The main campground offers tent and RV sites with water and electric hookups. Hike-in backpacking sites require a short 1⁄2 to 2 mile trek. Time your visit for one of the park’s special full moon hikes.

8. Lost Maples State Natural Area

Lost Maples State Natural Area
Lost Maples State Natural Area

In autumn, the hills come alive with vibrant color at Lost Maples State Natural Area thanks to stands of bigtooth maples and other deciduous trees blanketing the limestone canyons.

The park has over 40 campsites with water available including walk-in tent sites and equestrian sites. Hike rugged trails to scenic vistas overlooking the Sabinal River and relax beside the spring-fed Maple Leaf Pond. Autumn and spring are the most popular times to visit.

9. Pedernales Falls State Park

Pedernales Falls State Park
Pedernales Falls State Park

Just west of Austin, Pedernales Falls State Park sits along the Pedernales River, home to a series of scenic waterfall cascades and swimming holes perfect for cooling off.

The campground has 60 sites with water and electric hookups situated in a woodland setting. Enjoy hiking, mountain biking, horseback riding, tubing and swimming during the day. At night, stroll down to the falls under the stars for a magical experience.

10. Hunting Island State Park

Hunting Island State Park
Hunting Island State Park

Located northeast of Houston, Hunting Island State Park offers a scenic coastal camping experience along the Texas Gulf Coast. Herds of deer roam the lush island, lending to the park’s name.

The popular campground features shady sites just a short walk from the beach, some with Gulf views. Swim, fish, hike and bike by day, then fall asleep to the soothing sounds of the waves at night. Just remember to bring bug spray to ward off pesky mosquitoes.

You can check our friend article: Discover the Top 6 Best Landscape Places in the World.

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With its incredible diversity of landscapes and ecosystems, Texas offers endless opportunities for memorable camping adventures. Whether you prefer desert vistas, forested canyons, cool mountain peaks or coastal shorelines, you’ll find an amazing campground perfectly suited to your interests across the Lone Star State. Plan your next camping getaway at one of these top destinations to fully experience the beauty of the outdoors in Texas. Pitch your tent beneath the stars, cook over a campfire, and wake to incredible natural scenery each morning. Camping allows you to disconnect from the digital world and truly connect with the peace and splendor of nature.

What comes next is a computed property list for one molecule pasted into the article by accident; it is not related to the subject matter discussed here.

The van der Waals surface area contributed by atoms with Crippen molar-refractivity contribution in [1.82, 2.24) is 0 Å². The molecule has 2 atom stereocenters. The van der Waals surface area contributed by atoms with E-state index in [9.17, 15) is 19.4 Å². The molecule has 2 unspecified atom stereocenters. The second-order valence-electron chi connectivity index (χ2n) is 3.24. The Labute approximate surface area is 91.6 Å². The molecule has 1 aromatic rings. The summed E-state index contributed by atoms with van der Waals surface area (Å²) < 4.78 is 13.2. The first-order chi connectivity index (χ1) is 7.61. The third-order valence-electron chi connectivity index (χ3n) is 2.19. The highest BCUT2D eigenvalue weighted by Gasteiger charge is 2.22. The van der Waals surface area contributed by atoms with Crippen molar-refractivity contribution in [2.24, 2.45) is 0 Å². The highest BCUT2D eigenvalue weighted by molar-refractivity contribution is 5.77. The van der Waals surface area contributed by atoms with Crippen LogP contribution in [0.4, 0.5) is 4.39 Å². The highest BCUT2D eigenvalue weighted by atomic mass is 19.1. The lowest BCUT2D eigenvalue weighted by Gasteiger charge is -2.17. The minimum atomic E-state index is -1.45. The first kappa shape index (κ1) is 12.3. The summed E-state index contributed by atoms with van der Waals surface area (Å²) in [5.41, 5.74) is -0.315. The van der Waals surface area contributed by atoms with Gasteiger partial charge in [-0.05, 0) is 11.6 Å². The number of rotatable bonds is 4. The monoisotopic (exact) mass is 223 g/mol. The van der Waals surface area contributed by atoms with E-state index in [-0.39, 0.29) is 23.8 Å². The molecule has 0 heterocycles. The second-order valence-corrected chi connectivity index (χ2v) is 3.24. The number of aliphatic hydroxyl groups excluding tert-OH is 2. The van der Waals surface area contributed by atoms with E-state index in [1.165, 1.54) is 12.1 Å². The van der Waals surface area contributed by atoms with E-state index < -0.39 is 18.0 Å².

FAQs about Camping in Texas

What is the best time of year to go camping in Texas?

The prime camping season in most parts of Texas is late spring through early autumn (roughly March to November) when daytime temperatures are warm but not excessively hot. At higher elevations like the Davis Mountains, summer temperatures are milder for camping. Along the Gulf Coast, winter offers a nice reprieve from the summer heat and humidity.

Where are the best places to camp for beginners in Texas?

Some top beginner-friendly campgrounds include Garner State Park, Guadalupe River State Park, Lockhart State Park and Galveston Island State Park. These parks offer campsites with amenities like water and electric hookups, as well as short hiking trails perfect for new campers.

What type of wildlife might you see while camping in Texas?

Some wildlife commonly seen while camping include white-tailed deer, raccoons, armadillos, skunks, foxes, rabbits, squirrels, turkey and a variety of songbirds. In West Texas, you may spot roadrunners, jackrabbits, javelina (collared peccaries), coyotes and rattlesnakes.

Are campfires allowed at Texas state parks?

Yes, most state parks in Texas allow campfires in designated fire rings at each campsite, as long as fire restrictions are not in place. Always check current fire regulations before lighting a campfire. Purchase firewood at the park, never bring outside wood which could spread invasive pests.

What are some campfire safety tips?

Always fully extinguish fires before leaving your site. Keep shovels, buckets of water and fire extinguishers on hand. Do not build fires during dry, windy conditions. Never leave fires unattended. Take care to fully extinguish and adequately dispose of cigarettes to prevent wildfires. Teach young campers proper fire safety.